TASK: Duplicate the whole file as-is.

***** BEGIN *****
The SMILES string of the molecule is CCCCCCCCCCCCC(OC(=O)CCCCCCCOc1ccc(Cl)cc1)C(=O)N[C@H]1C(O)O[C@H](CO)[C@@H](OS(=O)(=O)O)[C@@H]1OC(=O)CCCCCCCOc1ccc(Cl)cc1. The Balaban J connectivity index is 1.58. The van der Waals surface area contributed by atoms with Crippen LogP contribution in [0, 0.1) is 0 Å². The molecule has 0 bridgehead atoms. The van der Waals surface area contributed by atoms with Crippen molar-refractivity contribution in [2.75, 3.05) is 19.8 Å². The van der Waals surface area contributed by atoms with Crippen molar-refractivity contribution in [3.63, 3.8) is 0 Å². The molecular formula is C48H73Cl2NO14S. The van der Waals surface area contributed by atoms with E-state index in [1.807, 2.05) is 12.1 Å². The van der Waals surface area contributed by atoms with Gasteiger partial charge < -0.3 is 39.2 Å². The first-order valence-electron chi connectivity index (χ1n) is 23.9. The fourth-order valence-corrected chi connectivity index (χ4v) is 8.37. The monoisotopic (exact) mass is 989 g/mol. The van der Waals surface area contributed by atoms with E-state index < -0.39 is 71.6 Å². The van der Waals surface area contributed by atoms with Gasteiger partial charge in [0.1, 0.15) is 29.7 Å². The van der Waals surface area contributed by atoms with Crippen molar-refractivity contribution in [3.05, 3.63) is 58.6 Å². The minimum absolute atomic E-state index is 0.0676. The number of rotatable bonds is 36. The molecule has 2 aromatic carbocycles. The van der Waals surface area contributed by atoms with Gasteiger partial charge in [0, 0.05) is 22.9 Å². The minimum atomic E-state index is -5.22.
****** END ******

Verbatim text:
The SMILES string of the molecule is CCCCCCCCCCCCC(OC(=O)CCCCCCCOc1ccc(Cl)cc1)C(=O)N[C@H]1C(O)O[C@H](CO)[C@@H](OS(=O)(=O)O)[C@@H]1OC(=O)CCCCCCCOc1ccc(Cl)cc1. The Balaban J connectivity index is 1.58. The van der Waals surface area contributed by atoms with Crippen LogP contribution in [0, 0.1) is 0 Å². The molecule has 0 bridgehead atoms. The van der Waals surface area contributed by atoms with Crippen molar-refractivity contribution in [2.75, 3.05) is 19.8 Å². The van der Waals surface area contributed by atoms with Crippen molar-refractivity contribution in [3.63, 3.8) is 0 Å². The molecular formula is C48H73Cl2NO14S. The van der Waals surface area contributed by atoms with E-state index in [1.807, 2.05) is 12.1 Å². The van der Waals surface area contributed by atoms with Gasteiger partial charge < -0.3 is 39.2 Å². The first-order valence-electron chi connectivity index (χ1n) is 23.9. The fourth-order valence-corrected chi connectivity index (χ4v) is 8.37. The monoisotopic (exact) mass is 989 g/mol. The van der Waals surface area contributed by atoms with E-state index < -0.39 is 71.6 Å². The van der Waals surface area contributed by atoms with Gasteiger partial charge in [0.1, 0.15) is 29.7 Å². The van der Waals surface area contributed by atoms with Crippen molar-refractivity contribution in [3.05, 3.63) is 58.6 Å². The minimum absolute atomic E-state index is 0.0676. The number of rotatable bonds is 36. The molecule has 2 aromatic carbocycles. The van der Waals surface area contributed by atoms with Gasteiger partial charge in [0, 0.05) is 22.9 Å². The minimum atomic E-state index is -5.22.